Municipal Grants Act November 16th, 1999

Mr. Speaker, I often get asked that question when I visit my municipal councils. I might add that we have lots of Reformers in my riding on those municipal councils and they are hard-working, down to earth people.

Would it not be wonderful if the House could work like a municipal council where a problem could be identified and all parties brought to the table to determine the course of action and then allow a vote on that course of action and let the majority determine the course of action?

If we could set aside in many cases the political partisanship that occupies the House much too often at times and simply work for the best interest of the people of the country, I think we could reduce the cost and stop many of the games that occur in the House. I think we could begin to serve the people in a way that they would appreciate, which is not the way they are being served now in all too many areas where there is an identifiable need.

Municipal Grants Act November 16th, 1999

Madam Speaker, I have listened to this very interesting debate. It certainly touches on the grassroots of our country and the first level of government.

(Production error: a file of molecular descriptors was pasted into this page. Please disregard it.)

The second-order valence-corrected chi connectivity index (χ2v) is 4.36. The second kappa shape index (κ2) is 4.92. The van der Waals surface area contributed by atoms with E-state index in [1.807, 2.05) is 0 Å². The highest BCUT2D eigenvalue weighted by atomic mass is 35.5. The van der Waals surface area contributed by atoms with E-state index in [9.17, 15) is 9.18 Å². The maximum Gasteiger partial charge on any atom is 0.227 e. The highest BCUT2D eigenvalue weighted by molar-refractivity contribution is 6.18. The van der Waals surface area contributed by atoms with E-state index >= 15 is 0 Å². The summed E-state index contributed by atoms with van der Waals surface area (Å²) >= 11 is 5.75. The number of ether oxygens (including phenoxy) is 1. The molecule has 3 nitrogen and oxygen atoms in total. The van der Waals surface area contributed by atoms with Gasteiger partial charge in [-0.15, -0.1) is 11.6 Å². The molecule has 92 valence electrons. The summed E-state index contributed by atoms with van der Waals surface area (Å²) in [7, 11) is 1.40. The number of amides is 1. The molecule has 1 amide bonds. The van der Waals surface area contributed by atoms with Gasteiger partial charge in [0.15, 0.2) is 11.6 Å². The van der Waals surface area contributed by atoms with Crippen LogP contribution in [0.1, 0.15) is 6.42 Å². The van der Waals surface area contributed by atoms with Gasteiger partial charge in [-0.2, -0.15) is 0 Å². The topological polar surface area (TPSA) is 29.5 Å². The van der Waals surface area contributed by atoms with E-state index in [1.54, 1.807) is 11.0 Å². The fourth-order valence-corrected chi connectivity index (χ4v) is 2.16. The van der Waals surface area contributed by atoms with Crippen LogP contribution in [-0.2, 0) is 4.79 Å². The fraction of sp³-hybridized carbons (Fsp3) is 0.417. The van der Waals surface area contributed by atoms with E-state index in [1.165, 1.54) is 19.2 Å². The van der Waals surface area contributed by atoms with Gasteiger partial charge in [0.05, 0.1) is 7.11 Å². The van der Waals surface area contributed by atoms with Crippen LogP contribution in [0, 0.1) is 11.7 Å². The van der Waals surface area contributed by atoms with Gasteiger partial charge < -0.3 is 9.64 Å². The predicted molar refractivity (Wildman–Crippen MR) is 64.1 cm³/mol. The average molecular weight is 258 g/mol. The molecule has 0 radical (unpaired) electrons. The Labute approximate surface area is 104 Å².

When we talk about governments we talk about their powers. Governments must have resources to function. We elect governments basically to protect our rights. The three fundamental human rights of the individual are the right to life, the right to own property, and the right to liberties and freedoms. We elect governments to protect those rights and not to deny us those rights or to take those rights from us.

Through the power of taxation, the whole principle of taxation is to take a certain amount of the wealth created by the people to provide services that individuals cannot provide for themselves and which a specific level of government can.

When we look at the powers of taxation at the three levels we find there is no limit on the power of governments to tax away the wealth created by the people. When we look at the municipal level we find the greatest husbanding of resources and the wisest use of those resources at any level of government.

As I pointed out to the House earlier in a question to my colleague from Dauphin—Swan River, for the past six years I have made it a practice to visit with my municipal councils as often as I can. I report to them, hear their feedback and offer any assistance I can so that they might understand the programs of government and what the priorities are at the federal level.

I have found that the most fiscally responsible and accountable politicians elected in our country today are at the municipal level. I asked at one council meeting: “How is it that you folks can resist the temptation to find the loopholes, to go into debt and build your empires as they have done at the two senior levels of government?” We see a huge debt at the federal level and in the case of most provinces they carry very significant debt. One councillor said that when they pass a spending resolution they have to meet their people on the street and in the coffee shop the very next day.